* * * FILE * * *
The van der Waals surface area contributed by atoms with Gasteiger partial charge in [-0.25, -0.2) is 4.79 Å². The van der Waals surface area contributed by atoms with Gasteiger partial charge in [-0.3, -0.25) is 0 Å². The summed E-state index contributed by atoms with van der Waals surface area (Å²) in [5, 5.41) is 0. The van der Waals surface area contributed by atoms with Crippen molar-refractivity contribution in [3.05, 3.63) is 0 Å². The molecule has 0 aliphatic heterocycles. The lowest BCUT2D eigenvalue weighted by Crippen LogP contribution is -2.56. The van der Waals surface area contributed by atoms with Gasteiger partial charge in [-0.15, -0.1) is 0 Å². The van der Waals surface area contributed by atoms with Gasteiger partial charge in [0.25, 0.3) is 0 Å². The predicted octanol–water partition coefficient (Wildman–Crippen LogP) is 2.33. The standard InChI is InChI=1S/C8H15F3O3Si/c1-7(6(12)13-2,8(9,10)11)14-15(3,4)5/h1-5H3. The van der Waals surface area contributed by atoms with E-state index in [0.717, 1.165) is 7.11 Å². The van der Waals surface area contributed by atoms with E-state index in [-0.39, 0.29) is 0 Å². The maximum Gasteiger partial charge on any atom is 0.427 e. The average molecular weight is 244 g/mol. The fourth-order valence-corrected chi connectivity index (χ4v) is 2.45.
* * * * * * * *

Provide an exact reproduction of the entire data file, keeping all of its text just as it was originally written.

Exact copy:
The van der Waals surface area contributed by atoms with Gasteiger partial charge in [-0.25, -0.2) is 4.79 Å². The van der Waals surface area contributed by atoms with Gasteiger partial charge in [-0.3, -0.25) is 0 Å². The summed E-state index contributed by atoms with van der Waals surface area (Å²) in [5, 5.41) is 0. The van der Waals surface area contributed by atoms with Crippen molar-refractivity contribution in [3.05, 3.63) is 0 Å². The molecule has 0 aliphatic heterocycles. The lowest BCUT2D eigenvalue weighted by Crippen LogP contribution is -2.56. The van der Waals surface area contributed by atoms with Gasteiger partial charge in [-0.15, -0.1) is 0 Å². The van der Waals surface area contributed by atoms with Gasteiger partial charge in [0.25, 0.3) is 0 Å². The predicted octanol–water partition coefficient (Wildman–Crippen LogP) is 2.33. The standard InChI is InChI=1S/C8H15F3O3Si/c1-7(6(12)13-2,8(9,10)11)14-15(3,4)5/h1-5H3. The van der Waals surface area contributed by atoms with E-state index in [0.717, 1.165) is 7.11 Å². The van der Waals surface area contributed by atoms with E-state index in [-0.39, 0.29) is 0 Å². The maximum Gasteiger partial charge on any atom is 0.427 e. The average molecular weight is 244 g/mol. The fourth-order valence-corrected chi connectivity index (χ4v) is 2.45.